Stop me if you’ve heard this one before: the Carolina Panthers committed just a few too many mistakes early to overcome, despite their late game heroics. The Seattle Seahawks are a good team that skated by with a win in Charlotte. They were almost as banged up as the Panthers this week, but the talent of Russell Wilson and the established discipline of Pete Carroll proved to be more than enough to down Kyle Allen and a bevy of coaches who just finished their first full week in new positions.
That the Panthers were able to keep it close after their litany of miscues came down to a couple of factors. First, they do still have talent. Christian McCaffrey is an offense unto himself. D.J. Moore, Curtis Samuel, and Allen are capable of providing a passing game when their stars align. There will be a lot of questions to answer once a new coaching regime has been installed, but some of those answers will, heretically, be on the roster.
Second, the Seahawks exhibited the same kind of behavior that kept the Panthers from excelling in many of their lean years. They took their foot off the gas and let a lesser team hang around. If Allen had thrown one fewer awful interception then the Panthers might have won that game. Seattle bears at least as much responsibility for that as the Panthers do.
Yesterday’s effort wasn’t characterized by bad decisions at the Panthers’ team level so much as individual lapses. Whether it was errant throws, missed tackles, or whatever Donte Jackson was doing, the coaching and the team as a whole get a pass. They at least meant well.
The Panthers roster is, effectively, a few steps away from being at the level they have seen success with in the past, the level that the Seahawks are on now: talented enough to overcome errors of intent.
At this point, we’re not going to see Will Grier. Maybe that’s an ever thing because he is actually bad—a rumor the team refuses to put to bed. Maybe that’s a this year thing because they are intent on developing him “the traditional way,” which means by actively distancing him from experience. The reason is irrelevant because the result is the same for the at-home viewing experience. I say “at-home” because the pictures of the stands yesterday confirmed that nobody is paying for parking, food, and tickets to go to Bank of America stadium to watch Allen.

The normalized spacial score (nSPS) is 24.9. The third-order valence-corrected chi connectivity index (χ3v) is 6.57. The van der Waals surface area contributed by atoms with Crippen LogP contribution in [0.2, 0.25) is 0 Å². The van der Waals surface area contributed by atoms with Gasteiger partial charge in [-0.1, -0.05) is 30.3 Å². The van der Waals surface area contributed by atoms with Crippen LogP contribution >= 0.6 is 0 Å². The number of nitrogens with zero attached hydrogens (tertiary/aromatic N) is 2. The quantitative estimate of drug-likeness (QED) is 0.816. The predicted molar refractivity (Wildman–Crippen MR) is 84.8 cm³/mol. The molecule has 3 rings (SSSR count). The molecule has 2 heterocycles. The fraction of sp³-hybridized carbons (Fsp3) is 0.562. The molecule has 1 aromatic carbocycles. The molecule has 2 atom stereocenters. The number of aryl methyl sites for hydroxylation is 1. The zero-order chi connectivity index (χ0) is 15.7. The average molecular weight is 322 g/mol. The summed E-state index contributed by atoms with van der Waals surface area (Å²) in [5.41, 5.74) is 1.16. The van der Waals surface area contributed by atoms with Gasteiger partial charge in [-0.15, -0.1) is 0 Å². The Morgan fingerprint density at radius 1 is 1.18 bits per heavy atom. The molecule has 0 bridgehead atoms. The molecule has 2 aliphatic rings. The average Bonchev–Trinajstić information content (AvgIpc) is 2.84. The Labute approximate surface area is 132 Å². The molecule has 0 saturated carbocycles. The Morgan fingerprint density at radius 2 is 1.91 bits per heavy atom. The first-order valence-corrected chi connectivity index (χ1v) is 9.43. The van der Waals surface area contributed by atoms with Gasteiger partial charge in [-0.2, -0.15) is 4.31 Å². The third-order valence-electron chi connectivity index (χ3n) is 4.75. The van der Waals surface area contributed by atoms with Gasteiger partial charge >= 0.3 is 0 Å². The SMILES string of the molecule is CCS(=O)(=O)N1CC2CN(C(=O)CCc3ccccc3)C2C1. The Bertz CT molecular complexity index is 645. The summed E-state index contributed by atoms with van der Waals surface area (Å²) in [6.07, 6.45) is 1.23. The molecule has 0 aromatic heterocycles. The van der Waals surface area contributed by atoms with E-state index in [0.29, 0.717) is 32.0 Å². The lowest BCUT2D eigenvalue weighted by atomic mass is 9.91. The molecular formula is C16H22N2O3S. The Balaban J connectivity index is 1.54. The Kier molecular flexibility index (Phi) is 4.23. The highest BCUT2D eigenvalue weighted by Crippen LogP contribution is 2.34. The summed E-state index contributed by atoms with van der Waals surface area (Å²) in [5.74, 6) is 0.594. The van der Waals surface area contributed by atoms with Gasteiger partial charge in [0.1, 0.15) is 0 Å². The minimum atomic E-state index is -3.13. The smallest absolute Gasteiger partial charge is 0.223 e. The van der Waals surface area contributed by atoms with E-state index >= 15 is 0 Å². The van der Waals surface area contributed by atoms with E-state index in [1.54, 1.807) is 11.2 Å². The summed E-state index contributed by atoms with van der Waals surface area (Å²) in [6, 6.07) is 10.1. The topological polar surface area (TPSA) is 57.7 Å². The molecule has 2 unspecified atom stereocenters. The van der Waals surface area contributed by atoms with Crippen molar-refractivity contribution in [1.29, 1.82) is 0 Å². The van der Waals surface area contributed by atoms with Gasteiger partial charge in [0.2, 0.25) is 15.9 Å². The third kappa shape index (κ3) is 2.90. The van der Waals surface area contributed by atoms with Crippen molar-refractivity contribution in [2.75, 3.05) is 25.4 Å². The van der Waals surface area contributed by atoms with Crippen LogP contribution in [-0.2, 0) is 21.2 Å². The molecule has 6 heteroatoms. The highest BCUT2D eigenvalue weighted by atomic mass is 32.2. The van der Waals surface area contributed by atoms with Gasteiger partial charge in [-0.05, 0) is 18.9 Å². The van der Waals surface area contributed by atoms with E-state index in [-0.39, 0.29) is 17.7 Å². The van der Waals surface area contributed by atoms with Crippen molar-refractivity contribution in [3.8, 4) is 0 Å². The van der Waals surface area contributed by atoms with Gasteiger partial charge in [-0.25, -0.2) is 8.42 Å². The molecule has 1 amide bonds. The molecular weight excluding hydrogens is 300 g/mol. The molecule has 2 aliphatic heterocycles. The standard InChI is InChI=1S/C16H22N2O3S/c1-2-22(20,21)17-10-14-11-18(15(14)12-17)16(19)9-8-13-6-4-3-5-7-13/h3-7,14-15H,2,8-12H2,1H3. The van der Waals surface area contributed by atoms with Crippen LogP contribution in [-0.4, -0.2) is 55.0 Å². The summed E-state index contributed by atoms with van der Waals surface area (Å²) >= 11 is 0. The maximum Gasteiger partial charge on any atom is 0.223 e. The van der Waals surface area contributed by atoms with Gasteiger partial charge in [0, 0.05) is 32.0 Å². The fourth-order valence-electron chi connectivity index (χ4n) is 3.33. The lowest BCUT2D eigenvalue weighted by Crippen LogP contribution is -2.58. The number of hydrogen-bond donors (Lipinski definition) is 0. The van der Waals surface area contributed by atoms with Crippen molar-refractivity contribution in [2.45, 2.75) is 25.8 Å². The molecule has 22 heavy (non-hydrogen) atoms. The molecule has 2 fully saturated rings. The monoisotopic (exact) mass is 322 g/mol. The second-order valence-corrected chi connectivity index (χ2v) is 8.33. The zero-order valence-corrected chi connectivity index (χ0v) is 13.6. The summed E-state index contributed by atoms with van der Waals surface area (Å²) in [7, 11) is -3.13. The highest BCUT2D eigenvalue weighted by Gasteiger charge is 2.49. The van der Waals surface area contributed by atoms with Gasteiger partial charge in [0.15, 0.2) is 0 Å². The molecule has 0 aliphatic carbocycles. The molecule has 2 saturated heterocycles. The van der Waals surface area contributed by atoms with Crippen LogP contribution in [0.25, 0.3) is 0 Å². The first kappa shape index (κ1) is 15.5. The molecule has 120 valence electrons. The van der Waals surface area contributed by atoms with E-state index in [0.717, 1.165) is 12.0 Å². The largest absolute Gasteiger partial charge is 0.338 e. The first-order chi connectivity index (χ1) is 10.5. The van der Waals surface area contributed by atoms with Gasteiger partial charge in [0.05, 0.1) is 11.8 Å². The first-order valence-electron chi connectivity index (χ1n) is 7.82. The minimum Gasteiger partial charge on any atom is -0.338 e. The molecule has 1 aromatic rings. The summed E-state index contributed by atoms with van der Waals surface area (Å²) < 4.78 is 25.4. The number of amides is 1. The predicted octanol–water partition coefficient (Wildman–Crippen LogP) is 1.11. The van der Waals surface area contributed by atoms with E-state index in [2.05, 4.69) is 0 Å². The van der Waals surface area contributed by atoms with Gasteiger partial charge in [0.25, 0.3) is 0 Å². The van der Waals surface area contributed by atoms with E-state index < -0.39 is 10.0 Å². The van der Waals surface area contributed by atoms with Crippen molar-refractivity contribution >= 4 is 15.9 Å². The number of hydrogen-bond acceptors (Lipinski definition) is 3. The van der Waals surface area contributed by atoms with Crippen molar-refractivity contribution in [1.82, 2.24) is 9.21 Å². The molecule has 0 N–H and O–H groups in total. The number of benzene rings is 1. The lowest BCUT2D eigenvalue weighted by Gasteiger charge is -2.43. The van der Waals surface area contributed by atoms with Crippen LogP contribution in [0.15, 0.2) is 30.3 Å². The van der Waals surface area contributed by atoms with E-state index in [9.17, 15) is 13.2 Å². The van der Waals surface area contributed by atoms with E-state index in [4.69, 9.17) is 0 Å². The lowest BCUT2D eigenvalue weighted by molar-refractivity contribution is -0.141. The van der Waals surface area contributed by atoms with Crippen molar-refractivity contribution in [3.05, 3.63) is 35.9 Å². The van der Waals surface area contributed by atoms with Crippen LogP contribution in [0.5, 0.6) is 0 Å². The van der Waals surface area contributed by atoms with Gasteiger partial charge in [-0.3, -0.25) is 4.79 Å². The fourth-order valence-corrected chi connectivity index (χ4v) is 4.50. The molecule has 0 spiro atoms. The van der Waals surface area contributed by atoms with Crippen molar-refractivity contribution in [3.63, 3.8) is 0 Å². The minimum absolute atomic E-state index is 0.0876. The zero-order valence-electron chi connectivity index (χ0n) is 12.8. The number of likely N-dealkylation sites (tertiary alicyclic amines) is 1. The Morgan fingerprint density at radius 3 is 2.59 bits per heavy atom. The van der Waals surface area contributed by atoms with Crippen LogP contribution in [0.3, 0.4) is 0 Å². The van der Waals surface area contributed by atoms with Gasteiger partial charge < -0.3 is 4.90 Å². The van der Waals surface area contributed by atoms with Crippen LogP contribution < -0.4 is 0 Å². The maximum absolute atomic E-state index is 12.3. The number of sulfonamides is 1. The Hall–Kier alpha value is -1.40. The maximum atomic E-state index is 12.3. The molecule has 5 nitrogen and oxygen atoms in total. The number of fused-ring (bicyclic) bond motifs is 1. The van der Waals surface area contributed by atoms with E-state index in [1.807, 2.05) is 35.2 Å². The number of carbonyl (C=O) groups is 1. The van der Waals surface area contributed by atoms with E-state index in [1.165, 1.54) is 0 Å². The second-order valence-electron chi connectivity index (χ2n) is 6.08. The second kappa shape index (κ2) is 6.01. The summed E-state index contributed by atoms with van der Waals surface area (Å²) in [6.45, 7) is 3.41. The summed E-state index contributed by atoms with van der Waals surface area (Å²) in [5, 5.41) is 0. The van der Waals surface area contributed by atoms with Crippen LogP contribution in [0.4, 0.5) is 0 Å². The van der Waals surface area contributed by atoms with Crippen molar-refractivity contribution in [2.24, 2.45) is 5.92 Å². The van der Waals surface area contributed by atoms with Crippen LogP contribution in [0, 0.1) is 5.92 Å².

So if we’re not going to see Grier, we don’t want to see Allen, and the Panthers aren’t playing for anything more than draft position, what is left to watch? That’s actually pretty easy. It’s the mistakes of the better teams left on the Panthers schedule. It’s the highlights of the good talent left on their roster. There is hope in those, because they show just how narrow the difference is between an 11-3 team and a 5-9 one.
You should watch the Panthers come back and stall out at the last minute, inside the ten, in a one possession game for the millionth time this season. You should watch because walking away with a feeling of despair for the Panthers is going to leave you feeling worse than watching McCaffrey break 2,000 scrimmage yards for the first time in this franchise’s history and knowing that he is one real quarterback away from an MVP season.
Former head coach Ron Rivera said in his final press conference that he was confident he had left this team in a better place than he found it. I believe he was right. This isn’t a time to blow everything up, it’s a time to take the next step. I, for one, am excited to see where that step leads.